Not only are preventative medication techniques far more effective, easier, and less worrisome than treating an illness or infection after the fact, they’re far cheaper. Make sure your pet is wearing monthly pest preventives against fleas, ticks, mosquitoes, and parasitic worms. Your pet should also be up-to-date on all essential vaccinations.
Spay and Neuter
Spaying and neutering is about more than helping to control the homeless pet population. It saves you money by avoiding genital cancers and lowering the risk of breast cancer, prostate cancer, and even urinary tract infections.
If you give your pet inflated portion sizes, you’re wasting food. Plus, you’re contributing to potential obesity, which can be costly and time-consuming to correct down the road. Consult your veterinarian to find out the proper portion size for your pet.
Your Scottsdale, AZ pet clinic is here to help you with all your pet care needs—call today!
A cat who is allowed to lounge around all day every day isn’t getting the proper exercise. Obesity may set in as a result, leading to other serious health problems. Here, your Olathe, KS vet offers a few easy ways to get your indoor cat the exercise she needs.
Good old-fashioned cat toys are one of the best ways to get your cat moving. Pick up wand toys or fake mice and bird toys at your local pet supply shop; most cats will enjoy playing with these types of items. You can also try sprinkling a bit of catnip on your feline friend’s toys to entice her to play.
Laser lights work wonders for getting your cat exercise; your feline friend may love darting around after that pesky light for hours on end! Just make sure you don’t shine the light directly in your cat’s eyes, as the laser could cause retinal damage.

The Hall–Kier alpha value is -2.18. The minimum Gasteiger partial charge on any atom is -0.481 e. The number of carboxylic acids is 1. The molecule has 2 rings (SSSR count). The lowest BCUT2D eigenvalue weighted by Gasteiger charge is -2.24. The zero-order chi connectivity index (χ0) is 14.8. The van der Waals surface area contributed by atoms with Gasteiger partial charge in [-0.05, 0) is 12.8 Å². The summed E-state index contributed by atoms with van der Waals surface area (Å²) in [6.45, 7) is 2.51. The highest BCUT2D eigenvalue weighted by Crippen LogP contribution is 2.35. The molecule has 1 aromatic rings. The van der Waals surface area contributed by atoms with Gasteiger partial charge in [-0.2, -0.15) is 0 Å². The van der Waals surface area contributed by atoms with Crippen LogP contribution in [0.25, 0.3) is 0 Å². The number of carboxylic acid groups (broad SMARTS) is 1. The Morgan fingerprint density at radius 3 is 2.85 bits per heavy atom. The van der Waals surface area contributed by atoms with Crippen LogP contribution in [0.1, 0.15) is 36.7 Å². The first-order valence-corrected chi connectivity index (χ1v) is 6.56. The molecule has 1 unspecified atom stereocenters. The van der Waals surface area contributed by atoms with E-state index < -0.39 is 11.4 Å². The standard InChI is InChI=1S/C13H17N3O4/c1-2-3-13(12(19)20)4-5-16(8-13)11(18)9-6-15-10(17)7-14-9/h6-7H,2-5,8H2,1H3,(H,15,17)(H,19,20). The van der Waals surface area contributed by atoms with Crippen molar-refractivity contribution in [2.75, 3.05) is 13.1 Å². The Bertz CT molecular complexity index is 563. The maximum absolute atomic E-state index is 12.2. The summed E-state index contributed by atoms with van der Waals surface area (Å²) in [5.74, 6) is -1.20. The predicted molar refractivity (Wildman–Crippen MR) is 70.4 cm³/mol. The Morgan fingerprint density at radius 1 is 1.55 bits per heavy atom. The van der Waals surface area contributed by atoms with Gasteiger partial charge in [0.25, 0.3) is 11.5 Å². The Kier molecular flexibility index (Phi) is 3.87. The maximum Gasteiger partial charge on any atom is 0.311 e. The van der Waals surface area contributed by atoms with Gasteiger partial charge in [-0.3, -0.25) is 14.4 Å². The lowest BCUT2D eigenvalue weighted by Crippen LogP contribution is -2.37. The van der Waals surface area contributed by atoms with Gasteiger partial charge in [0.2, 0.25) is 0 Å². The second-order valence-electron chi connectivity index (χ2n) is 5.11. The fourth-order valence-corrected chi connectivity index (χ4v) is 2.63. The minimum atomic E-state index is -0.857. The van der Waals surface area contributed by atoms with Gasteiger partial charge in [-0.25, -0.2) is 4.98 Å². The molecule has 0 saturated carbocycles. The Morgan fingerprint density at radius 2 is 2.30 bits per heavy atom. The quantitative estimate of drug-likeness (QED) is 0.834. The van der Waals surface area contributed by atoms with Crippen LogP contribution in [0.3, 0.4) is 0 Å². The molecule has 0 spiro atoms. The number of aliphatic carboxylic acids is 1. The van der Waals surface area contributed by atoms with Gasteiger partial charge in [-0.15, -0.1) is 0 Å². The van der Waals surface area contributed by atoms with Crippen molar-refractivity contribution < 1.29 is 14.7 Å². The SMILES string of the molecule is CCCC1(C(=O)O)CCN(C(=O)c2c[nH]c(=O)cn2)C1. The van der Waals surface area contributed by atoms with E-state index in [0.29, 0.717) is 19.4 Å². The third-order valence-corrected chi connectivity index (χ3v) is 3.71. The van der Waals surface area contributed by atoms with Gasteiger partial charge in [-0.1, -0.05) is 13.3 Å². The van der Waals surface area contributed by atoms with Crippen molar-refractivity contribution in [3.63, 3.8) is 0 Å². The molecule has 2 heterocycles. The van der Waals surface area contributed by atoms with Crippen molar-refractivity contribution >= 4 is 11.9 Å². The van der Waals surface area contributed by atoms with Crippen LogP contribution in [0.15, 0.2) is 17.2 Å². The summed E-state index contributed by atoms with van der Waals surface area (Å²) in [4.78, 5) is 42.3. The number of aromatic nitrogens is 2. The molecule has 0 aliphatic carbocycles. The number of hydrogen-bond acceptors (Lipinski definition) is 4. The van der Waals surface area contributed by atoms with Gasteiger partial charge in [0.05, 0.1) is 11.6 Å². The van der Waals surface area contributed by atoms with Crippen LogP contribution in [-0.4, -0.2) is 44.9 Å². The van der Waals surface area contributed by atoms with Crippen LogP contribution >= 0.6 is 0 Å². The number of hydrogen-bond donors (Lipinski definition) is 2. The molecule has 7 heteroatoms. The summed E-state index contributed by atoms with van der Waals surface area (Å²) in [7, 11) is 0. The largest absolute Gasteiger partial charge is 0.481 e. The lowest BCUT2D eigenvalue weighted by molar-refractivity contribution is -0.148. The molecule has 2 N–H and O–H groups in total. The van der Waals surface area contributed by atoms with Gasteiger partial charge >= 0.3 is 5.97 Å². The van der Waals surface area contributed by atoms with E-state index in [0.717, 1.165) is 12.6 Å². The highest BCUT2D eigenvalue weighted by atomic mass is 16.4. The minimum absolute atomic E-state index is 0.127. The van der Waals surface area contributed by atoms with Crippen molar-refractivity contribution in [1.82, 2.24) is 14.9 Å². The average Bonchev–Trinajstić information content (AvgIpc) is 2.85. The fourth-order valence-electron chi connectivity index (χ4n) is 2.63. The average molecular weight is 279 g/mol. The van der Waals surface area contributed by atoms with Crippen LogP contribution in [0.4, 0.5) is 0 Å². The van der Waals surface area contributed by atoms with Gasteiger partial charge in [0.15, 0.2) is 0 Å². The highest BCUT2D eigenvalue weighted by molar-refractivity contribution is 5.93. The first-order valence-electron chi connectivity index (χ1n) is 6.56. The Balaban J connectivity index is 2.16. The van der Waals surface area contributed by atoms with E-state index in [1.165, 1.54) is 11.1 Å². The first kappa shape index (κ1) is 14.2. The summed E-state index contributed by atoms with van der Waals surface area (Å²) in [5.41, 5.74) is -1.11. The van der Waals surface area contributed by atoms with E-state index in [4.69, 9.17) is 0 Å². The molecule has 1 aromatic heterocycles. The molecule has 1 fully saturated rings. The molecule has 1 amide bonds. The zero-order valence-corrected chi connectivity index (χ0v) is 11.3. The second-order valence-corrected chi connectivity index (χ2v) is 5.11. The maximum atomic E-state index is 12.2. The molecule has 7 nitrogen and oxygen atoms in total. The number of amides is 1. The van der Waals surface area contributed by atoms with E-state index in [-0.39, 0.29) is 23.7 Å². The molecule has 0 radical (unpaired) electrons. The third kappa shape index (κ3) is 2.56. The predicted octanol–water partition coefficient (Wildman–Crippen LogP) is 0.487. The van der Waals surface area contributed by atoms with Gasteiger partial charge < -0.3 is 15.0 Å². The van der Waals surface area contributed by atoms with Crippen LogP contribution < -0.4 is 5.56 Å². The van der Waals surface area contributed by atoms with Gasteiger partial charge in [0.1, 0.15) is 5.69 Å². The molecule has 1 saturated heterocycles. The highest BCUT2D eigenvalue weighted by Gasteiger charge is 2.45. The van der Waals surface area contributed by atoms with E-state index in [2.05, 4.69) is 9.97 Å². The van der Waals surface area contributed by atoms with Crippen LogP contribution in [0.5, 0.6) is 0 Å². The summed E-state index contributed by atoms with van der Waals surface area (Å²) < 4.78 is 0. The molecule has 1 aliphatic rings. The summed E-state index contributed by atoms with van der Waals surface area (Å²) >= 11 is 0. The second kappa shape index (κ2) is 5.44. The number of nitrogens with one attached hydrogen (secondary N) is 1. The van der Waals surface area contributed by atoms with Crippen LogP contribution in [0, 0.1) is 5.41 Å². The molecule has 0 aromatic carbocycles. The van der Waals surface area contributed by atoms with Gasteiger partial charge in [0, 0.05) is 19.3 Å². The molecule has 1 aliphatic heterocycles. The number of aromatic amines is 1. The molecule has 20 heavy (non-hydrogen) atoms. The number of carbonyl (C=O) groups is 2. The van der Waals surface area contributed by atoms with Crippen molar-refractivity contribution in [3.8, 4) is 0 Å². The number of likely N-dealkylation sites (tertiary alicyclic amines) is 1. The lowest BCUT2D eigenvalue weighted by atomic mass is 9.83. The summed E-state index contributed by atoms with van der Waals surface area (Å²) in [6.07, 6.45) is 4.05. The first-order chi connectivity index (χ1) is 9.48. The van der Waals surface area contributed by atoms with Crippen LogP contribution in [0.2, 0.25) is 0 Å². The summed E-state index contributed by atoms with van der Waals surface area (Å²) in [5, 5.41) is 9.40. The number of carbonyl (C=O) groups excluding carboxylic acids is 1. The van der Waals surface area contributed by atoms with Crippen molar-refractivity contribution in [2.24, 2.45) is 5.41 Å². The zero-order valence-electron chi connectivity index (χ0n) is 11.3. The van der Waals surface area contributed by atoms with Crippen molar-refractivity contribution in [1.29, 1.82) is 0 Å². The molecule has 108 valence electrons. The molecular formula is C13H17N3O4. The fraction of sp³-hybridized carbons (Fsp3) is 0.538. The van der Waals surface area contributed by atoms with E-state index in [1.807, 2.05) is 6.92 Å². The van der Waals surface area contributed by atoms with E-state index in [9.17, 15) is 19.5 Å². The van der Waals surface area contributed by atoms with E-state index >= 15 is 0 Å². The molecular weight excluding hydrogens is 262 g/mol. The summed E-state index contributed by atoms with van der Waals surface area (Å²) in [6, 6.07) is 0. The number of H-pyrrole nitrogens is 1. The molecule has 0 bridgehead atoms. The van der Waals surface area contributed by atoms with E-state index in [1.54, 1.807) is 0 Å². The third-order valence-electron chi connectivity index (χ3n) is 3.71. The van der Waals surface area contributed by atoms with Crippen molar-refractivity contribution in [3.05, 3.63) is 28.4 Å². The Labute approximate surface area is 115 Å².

A cat tower is a good way to get your cat moving all by herself. These structures provide high vantage points that cats love. Many towers even come with scratching posts and playthings built-in!
Ask your vet Olathe, KS for further advice.
Is your cat getting along in years? Your aging feline friend’s care regimen has changed a bit since she was a kitten—learn more here from your Myrtle Beach veterinarian.
Help with Grooming
It’s likely that your cat can’t twist and turn in order to groom herself the way that she once could. This is especially likely if your cat is suffering from the twinges of arthritis. Give kitty a hand: groom her regularly with a feline-specific brush to help smooth tangles and spread essential skin oils through the fur.
Consider purchasing or building pet ramps to help your cat up onto furniture or windowsills; your cat may not be as agile as she was years ago! You might also try putting a litter box on each floor of your home so that your cat doesn’t always have to trek the staircase to use the bathroom.
Regular Vet Visits
Of course, regular visits with your veterinarian are essential for keeping your aging cat healthy and happy. Your vet will be able to catch any problems early on and treat them before they can develop into major issues. Set up an appointment with your Myrtle Beach pet clinic today!